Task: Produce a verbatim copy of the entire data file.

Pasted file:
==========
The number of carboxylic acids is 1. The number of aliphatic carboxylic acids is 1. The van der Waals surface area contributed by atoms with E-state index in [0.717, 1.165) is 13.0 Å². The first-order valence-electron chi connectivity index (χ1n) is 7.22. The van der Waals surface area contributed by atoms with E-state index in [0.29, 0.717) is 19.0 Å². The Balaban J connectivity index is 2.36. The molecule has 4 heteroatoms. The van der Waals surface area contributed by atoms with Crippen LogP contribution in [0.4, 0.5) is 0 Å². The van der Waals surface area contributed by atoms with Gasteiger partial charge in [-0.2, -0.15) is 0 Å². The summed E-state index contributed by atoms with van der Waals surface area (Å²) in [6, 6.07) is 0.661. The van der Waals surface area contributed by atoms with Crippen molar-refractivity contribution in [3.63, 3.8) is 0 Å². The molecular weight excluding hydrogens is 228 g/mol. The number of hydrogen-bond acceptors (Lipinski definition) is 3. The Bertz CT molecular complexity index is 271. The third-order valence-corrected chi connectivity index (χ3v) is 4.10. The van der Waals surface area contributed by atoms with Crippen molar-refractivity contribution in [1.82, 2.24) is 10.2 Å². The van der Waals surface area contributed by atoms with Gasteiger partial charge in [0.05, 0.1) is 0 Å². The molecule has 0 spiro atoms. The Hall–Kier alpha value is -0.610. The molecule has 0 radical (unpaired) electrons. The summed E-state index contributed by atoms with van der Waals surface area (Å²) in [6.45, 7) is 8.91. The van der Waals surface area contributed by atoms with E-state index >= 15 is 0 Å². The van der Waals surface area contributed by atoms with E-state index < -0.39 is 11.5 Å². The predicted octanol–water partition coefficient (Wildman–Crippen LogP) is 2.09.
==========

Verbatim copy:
The number of carboxylic acids is 1. The number of aliphatic carboxylic acids is 1. The van der Waals surface area contributed by atoms with E-state index in [0.717, 1.165) is 13.0 Å². The first-order valence-electron chi connectivity index (χ1n) is 7.22. The van der Waals surface area contributed by atoms with E-state index in [0.29, 0.717) is 19.0 Å². The Balaban J connectivity index is 2.36. The molecule has 4 heteroatoms. The van der Waals surface area contributed by atoms with Crippen LogP contribution in [0.4, 0.5) is 0 Å². The van der Waals surface area contributed by atoms with Gasteiger partial charge in [-0.2, -0.15) is 0 Å². The summed E-state index contributed by atoms with van der Waals surface area (Å²) in [6, 6.07) is 0.661. The van der Waals surface area contributed by atoms with Crippen molar-refractivity contribution in [3.63, 3.8) is 0 Å². The molecular weight excluding hydrogens is 228 g/mol. The number of hydrogen-bond acceptors (Lipinski definition) is 3. The Bertz CT molecular complexity index is 271. The third-order valence-corrected chi connectivity index (χ3v) is 4.10. The van der Waals surface area contributed by atoms with Crippen molar-refractivity contribution in [1.82, 2.24) is 10.2 Å². The van der Waals surface area contributed by atoms with Gasteiger partial charge in [0.05, 0.1) is 0 Å². The molecule has 0 spiro atoms. The Hall–Kier alpha value is -0.610. The molecule has 0 radical (unpaired) electrons. The summed E-state index contributed by atoms with van der Waals surface area (Å²) in [6.45, 7) is 8.91. The van der Waals surface area contributed by atoms with E-state index >= 15 is 0 Å². The van der Waals surface area contributed by atoms with E-state index < -0.39 is 11.5 Å². The predicted octanol–water partition coefficient (Wildman–Crippen LogP) is 2.09.